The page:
On April 18, the first anniversary of the initial Baltimore protests resulting from the death of Freddie Gray, opposing ideas emerged from #TUjday16 panelists on the role of the media in covering social justice movements. A fiery debate broke out during the forum after the event’s moderator brought up two fundamental questions: Did the media distort the events of last April? And what ramifications does media coverage have on social justice movements?
Students had gathered in Towson University’s Chesapeake II ballroom for the mass communications department’s fifth annual J Day event. “Reporting Unrest: Journalism’s Role in Social Justice Movements” featured a panel of four journalist professionals who spoke about their experiences reporting on the uprising.
One of the panelists, social activist writer and Baltimore native Kwame Rose, mentioned the necessity of minorities telling their own stories.
“Our stories [aren’t] going to be told unless we get to tell them,” Rose said.
Mark Puente, an investigative reporter for the Baltimore Sun, decried the media’s diminishing role in society. When Rose suggested that the Sun might pander to a white, middle-class audience, Puente insisted that the Sun, along with other mainstream sources that covered last year’s protests, simply reported what they saw while keeping bias out.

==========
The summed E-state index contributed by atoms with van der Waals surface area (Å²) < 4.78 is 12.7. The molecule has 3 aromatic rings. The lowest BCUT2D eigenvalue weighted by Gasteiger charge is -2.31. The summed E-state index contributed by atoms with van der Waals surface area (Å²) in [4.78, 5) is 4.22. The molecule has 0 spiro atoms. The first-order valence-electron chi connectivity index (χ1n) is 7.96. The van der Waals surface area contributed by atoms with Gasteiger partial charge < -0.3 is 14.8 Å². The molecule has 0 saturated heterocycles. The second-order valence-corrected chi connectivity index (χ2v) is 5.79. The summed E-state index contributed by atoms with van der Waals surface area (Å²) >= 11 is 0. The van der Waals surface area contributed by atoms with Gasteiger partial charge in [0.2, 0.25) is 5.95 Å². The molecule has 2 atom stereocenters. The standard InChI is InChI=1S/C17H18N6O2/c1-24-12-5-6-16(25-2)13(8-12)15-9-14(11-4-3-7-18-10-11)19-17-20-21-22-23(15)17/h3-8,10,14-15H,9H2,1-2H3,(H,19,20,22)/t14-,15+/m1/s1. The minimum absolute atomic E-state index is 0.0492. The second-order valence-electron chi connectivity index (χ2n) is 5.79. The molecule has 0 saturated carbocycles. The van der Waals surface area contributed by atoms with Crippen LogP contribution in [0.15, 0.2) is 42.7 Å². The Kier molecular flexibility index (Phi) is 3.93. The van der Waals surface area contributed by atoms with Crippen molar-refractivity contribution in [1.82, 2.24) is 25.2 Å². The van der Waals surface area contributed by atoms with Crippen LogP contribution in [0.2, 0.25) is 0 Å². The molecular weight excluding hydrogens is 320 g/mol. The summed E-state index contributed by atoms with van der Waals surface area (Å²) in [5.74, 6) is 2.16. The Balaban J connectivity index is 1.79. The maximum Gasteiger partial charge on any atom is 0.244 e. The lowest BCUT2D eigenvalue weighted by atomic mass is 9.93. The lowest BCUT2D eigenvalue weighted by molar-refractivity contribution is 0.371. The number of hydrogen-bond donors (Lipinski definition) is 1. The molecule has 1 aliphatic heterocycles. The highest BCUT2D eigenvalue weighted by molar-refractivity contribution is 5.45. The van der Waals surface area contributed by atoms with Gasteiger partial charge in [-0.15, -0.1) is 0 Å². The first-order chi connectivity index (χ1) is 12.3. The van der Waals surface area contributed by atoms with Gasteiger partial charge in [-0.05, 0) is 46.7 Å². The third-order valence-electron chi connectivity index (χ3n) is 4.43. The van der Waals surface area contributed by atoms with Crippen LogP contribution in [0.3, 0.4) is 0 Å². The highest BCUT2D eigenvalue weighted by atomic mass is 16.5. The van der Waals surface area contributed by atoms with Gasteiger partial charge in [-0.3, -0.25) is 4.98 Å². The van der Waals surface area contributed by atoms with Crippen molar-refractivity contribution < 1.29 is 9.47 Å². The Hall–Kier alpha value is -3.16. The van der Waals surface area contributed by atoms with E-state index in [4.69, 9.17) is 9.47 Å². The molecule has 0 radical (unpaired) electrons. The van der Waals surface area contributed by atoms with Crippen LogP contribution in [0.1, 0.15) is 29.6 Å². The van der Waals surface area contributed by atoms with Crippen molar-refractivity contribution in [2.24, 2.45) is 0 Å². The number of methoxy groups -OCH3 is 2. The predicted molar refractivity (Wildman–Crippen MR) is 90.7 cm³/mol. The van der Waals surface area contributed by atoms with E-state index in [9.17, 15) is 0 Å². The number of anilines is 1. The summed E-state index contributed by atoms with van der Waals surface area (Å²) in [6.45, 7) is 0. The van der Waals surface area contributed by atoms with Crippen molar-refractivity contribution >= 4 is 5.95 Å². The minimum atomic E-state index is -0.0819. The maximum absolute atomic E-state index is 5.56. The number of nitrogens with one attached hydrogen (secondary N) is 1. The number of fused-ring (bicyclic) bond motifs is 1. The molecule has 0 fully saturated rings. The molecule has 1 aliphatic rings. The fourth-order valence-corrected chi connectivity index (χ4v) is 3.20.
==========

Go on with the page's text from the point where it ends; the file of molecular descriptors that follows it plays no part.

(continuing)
Rose and Puente sat alongside WYPR reporter Kenneth Burns and Morgan State University professor Jared Ball. When prompted on the subject of media bias, Burns said that the presence of bias depends on who is doing the reporting and editing and that the story being told depends on the individual reporter.
To Ball, regardless of the individual, the dominant and elite press define the norms of society, justify inequality and demonize the efforts of minority groups to challenge the status quo. The most powerful social justice movements should acknowledge colonialism and Western supremacy, he said.
Rose agreed. Directed towards Puente, the social activist mentioned the Sun’s history of racism and that while the population of Baltimore is about 65% black, most of the Sun’s reporters are white.
Through his experience on the streets of Baltimore during the protests, Rose learned the injustices of white reporters exclusively covering the stories of minorities.
“[It] wasn’t normal…There was a lot of white people in black spaces with cameras,” Rose said.
Students walked away from the J Day event with one particular oft-repeated message in mind: when minorities tell their own stories instead of the mainstream media, they control their own narrative in a society that has historically done it for them.